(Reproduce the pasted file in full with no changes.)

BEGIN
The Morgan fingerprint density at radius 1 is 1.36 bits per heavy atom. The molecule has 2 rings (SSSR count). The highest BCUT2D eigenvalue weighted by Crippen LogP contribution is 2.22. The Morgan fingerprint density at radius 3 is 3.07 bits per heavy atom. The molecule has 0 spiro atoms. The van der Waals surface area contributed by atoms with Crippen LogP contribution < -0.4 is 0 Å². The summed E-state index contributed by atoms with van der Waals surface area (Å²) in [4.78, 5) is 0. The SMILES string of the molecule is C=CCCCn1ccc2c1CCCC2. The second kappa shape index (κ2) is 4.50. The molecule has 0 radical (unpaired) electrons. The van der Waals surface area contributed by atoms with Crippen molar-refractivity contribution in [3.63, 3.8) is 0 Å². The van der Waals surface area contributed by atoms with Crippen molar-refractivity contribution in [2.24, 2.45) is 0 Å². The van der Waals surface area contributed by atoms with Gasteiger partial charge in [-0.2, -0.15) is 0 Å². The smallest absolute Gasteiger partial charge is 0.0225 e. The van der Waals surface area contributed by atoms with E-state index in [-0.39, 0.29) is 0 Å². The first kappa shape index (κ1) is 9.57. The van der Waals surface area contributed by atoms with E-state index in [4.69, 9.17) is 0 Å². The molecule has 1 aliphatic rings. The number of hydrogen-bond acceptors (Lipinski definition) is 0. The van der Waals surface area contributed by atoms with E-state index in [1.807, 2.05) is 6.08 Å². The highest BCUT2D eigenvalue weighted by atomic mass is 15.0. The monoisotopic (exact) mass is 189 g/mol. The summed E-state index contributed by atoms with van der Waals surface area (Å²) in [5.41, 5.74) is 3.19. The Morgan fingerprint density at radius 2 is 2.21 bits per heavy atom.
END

The Morgan fingerprint density at radius 1 is 1.36 bits per heavy atom. The molecule has 2 rings (SSSR count). The highest BCUT2D eigenvalue weighted by Crippen LogP contribution is 2.22. The Morgan fingerprint density at radius 3 is 3.07 bits per heavy atom. The molecule has 0 spiro atoms. The van der Waals surface area contributed by atoms with Crippen LogP contribution < -0.4 is 0 Å². The summed E-state index contributed by atoms with van der Waals surface area (Å²) in [4.78, 5) is 0. The SMILES string of the molecule is C=CCCCn1ccc2c1CCCC2. The second kappa shape index (κ2) is 4.50. The molecule has 0 radical (unpaired) electrons. The van der Waals surface area contributed by atoms with Crippen molar-refractivity contribution in [3.63, 3.8) is 0 Å². The van der Waals surface area contributed by atoms with Crippen molar-refractivity contribution in [2.24, 2.45) is 0 Å². The van der Waals surface area contributed by atoms with Gasteiger partial charge in [-0.2, -0.15) is 0 Å². The smallest absolute Gasteiger partial charge is 0.0225 e. The van der Waals surface area contributed by atoms with E-state index in [-0.39, 0.29) is 0 Å². The first kappa shape index (κ1) is 9.57. The van der Waals surface area contributed by atoms with E-state index in [4.69, 9.17) is 0 Å². The molecule has 1 aliphatic rings. The number of hydrogen-bond acceptors (Lipinski definition) is 0. The van der Waals surface area contributed by atoms with E-state index in [1.807, 2.05) is 6.08 Å². The highest BCUT2D eigenvalue weighted by atomic mass is 15.0. The monoisotopic (exact) mass is 189 g/mol. The summed E-state index contributed by atoms with van der Waals surface area (Å²) in [5.41, 5.74) is 3.19. The Morgan fingerprint density at radius 2 is 2.21 bits per heavy atom.